It’s a good day for David Lynch, Quentin Tarantino, Stanley Kubrick, and several other legendary filmmakers. The Oxford English Dictionary has announced over a hundred film-related words, and their names have all been turned into adjectives.
Terms like Lynchian, Tarantinoesque, Kubrickian, Spielbergian, Altmanesque, and Capraesque are now officially a part of the dictionary’s ensuing lexicon, which should also bring smiles to several film writers who use them relentlessly.
For Lynchian, they define the term as “characteristic, reminiscent, or imitative of the works of David Lynch,” adding: “Lynch is noted for juxtaposing surreal or sinister elements with mundane, everyday environments, and for using compelling visual images to emphasize a dreamlike quality of mystery or menace.”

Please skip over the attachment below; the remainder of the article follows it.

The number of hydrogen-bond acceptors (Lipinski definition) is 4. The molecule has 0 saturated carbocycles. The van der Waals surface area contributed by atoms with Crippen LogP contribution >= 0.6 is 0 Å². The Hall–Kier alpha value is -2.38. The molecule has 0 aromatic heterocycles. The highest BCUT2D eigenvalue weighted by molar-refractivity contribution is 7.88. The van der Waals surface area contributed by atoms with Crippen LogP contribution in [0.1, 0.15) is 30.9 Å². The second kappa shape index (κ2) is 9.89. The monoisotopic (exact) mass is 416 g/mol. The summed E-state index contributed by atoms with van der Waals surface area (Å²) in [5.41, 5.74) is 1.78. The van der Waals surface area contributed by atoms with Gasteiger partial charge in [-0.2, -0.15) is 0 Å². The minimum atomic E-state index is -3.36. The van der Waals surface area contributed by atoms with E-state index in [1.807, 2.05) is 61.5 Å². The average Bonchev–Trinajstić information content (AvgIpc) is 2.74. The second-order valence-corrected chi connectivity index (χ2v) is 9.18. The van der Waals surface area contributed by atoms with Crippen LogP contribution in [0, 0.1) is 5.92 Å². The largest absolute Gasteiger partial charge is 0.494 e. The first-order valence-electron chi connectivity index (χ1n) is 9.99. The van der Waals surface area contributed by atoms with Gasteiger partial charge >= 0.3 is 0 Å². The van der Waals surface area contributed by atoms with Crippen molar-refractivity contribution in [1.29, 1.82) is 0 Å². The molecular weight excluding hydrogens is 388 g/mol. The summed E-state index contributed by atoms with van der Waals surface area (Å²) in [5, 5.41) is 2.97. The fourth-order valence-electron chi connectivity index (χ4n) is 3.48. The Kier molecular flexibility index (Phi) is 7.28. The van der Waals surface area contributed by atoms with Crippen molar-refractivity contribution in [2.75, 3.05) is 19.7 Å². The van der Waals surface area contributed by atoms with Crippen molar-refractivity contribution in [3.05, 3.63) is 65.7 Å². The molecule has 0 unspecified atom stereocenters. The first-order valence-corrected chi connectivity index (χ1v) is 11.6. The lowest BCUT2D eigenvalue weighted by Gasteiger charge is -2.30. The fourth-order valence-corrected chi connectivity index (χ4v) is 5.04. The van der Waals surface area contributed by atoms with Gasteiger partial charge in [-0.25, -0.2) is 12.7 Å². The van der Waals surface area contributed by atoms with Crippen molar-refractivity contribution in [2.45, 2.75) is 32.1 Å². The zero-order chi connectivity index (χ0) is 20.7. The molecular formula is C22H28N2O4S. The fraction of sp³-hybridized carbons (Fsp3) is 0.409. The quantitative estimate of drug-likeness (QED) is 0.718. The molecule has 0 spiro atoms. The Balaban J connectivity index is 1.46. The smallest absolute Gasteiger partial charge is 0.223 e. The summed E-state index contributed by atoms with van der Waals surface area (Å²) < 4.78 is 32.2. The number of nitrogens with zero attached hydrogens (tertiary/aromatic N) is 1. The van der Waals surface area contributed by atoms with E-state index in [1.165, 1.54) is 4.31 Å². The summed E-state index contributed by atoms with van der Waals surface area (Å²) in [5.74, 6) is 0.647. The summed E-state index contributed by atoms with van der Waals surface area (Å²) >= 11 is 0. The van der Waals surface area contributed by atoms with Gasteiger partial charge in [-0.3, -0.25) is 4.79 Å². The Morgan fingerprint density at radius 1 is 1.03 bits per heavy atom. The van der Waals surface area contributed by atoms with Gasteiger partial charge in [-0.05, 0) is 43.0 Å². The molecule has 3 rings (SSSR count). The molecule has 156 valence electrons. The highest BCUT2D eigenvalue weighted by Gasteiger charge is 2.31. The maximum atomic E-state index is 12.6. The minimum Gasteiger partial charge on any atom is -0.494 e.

Tarantinoesque is “characterized by graphic and stylized violence, non-linear storylines, cineliterate references, satirical themes, and sharp dialogue,” while Kubrickian films utilize “meticulous perfectionism, mastery of the technical aspects of film-making, and atmospheric visual style in films across a range of genres.”
Other additions include “mumblecore”, “giallo”, “Scream queen”, “Shaky cam”, and “Diegetic”. Even several phrases made the cut, most notably “Up to eleven” from Rob Reiner’s This is Spinal Tap and “Not in Kansas anymore” from The Wizard of Oz.
Consult the full list here and act accordingly.